On the surface, I would agree with cooldad - for the first couple of years children are slightly closer to their Mums. Purely because women typically spend more time with the infant, because they are at the same time, also healing from giving birth.

Now, having 2 boys, when my oldest was 8 - he became infatuated with his father. My youngest at 5 claimed (in a school essay) his Dad was his best friend. Would that have entitled the ex to mount a court case stating that he have majority care, since the boys clearly preferred him over me?

Children have different needs at different ages. That's why you need regular, decent contact with BOTH parents. Women and men have lots to bring to parenting and they are equally important. A child is genetically 50% of each.

I know where Jadzia is coming from - it's why I left my ex.

I also understand Jon - my partner was the same with his ex. He did almost everything for house and baby, even cooking his own meal of a night. I know he would do this, because I know how much he does with me.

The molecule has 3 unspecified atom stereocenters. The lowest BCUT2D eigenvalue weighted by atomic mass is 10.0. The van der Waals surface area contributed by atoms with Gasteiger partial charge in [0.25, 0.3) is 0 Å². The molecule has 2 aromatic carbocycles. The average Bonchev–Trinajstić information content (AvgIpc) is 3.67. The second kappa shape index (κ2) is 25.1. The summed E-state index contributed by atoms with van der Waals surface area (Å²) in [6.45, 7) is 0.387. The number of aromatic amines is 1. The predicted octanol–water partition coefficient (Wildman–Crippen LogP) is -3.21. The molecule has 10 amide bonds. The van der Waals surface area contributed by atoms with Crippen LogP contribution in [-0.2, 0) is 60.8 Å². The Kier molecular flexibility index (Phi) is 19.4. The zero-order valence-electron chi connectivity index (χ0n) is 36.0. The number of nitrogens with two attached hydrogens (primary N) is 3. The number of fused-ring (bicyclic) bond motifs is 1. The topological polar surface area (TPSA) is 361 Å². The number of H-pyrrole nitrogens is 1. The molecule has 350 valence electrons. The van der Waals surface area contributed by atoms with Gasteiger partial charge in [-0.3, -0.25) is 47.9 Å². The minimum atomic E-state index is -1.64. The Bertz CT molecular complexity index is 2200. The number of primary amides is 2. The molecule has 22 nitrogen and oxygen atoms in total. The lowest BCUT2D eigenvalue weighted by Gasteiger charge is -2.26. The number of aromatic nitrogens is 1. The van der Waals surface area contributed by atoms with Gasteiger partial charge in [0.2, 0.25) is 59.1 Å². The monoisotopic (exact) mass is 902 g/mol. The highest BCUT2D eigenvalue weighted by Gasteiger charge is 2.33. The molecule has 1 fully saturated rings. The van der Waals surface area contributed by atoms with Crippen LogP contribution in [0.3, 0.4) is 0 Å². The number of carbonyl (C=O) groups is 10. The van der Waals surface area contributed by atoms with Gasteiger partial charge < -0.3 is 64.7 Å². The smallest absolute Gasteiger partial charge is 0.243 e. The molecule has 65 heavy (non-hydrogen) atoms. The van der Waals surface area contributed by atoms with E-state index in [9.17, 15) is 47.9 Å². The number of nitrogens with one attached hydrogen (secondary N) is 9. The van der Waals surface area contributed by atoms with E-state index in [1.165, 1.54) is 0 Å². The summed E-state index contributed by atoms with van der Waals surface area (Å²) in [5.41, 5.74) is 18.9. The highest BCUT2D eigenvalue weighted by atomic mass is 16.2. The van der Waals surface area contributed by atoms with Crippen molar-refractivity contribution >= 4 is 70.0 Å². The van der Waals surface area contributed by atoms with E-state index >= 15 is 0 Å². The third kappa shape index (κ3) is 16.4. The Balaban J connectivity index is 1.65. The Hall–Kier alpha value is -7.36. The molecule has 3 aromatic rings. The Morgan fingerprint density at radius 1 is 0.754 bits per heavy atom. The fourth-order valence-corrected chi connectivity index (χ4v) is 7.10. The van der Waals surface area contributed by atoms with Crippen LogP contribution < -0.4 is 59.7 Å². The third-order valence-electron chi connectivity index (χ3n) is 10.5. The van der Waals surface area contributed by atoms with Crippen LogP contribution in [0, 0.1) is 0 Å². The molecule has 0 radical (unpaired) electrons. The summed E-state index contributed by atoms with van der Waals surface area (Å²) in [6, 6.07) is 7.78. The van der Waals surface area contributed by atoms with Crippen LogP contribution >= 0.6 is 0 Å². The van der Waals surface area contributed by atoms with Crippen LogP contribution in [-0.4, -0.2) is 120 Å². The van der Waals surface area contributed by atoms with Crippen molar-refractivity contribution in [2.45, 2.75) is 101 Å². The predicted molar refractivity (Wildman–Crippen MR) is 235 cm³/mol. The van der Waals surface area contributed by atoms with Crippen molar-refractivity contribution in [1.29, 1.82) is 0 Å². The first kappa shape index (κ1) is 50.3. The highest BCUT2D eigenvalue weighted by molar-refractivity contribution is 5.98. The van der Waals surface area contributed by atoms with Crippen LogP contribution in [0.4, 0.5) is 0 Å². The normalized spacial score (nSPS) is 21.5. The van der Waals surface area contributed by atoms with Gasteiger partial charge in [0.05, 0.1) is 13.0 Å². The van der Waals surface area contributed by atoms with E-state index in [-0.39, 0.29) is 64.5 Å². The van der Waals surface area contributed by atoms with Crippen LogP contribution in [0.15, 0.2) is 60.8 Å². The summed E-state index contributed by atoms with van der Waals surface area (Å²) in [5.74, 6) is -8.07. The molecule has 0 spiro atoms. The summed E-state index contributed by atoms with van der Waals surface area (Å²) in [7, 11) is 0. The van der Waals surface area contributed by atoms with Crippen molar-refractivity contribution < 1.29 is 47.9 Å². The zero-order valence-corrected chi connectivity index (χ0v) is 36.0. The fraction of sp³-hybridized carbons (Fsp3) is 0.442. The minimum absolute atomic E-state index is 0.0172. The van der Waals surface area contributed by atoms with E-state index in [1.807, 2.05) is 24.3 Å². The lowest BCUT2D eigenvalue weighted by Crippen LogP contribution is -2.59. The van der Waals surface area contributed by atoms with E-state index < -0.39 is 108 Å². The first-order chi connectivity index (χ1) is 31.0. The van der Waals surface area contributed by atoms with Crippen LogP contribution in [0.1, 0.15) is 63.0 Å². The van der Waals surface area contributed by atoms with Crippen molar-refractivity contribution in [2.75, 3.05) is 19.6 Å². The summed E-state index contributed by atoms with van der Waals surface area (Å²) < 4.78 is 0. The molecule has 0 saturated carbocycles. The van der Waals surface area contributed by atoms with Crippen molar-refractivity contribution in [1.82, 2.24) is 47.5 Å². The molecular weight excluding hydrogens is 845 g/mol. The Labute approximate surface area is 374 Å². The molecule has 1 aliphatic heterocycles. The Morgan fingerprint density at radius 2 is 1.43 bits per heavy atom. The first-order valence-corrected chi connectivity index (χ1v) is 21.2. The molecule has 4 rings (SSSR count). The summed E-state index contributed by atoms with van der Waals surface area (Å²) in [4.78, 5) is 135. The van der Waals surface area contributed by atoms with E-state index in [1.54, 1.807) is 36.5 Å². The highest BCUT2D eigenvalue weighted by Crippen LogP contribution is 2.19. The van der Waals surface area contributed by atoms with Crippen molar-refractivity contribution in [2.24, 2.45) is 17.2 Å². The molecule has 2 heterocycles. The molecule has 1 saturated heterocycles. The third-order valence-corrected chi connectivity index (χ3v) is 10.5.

Divorce happens when one person isn't holding up their side of the bargain. Of course, you will find a small percentage of nutcases who think the world owes them and since YOU live with them - that means YOU.

Junior Executive of SRL-Resources

Executive Member of SRL-Resources, the Family Law People on this site (Look for the Avatars). Be mindful what you post in public areas. 
Bingo - you hit the nail on the head! :thumbs:

And that is why I have two kids who live with their father, he has a closer bond with them, and vice versa and they both want to be there.

When you are swimming down a creek and an eel bites your cheek, that's a Moray.
I was curious to see what the come back would be as I had conversation with a couple of mothers the other night and that was the main topic and that is how they felt.
The bond thing is about (in law) creating the concept that women need to have custody at split - why else bring it up? What has bond got to do with custody or shared parenting.

I am sorry if you had relationships where your partner didn't behave as your expected or wanted and I am sorry you both didn't have the skills to communicate and sort it out.

Are you really suggesting that court should award custody to women because they are better "bonded" whatever that means and that women do more than men to support families?

Is that your position?

 Maybe I am not explaining myself well enough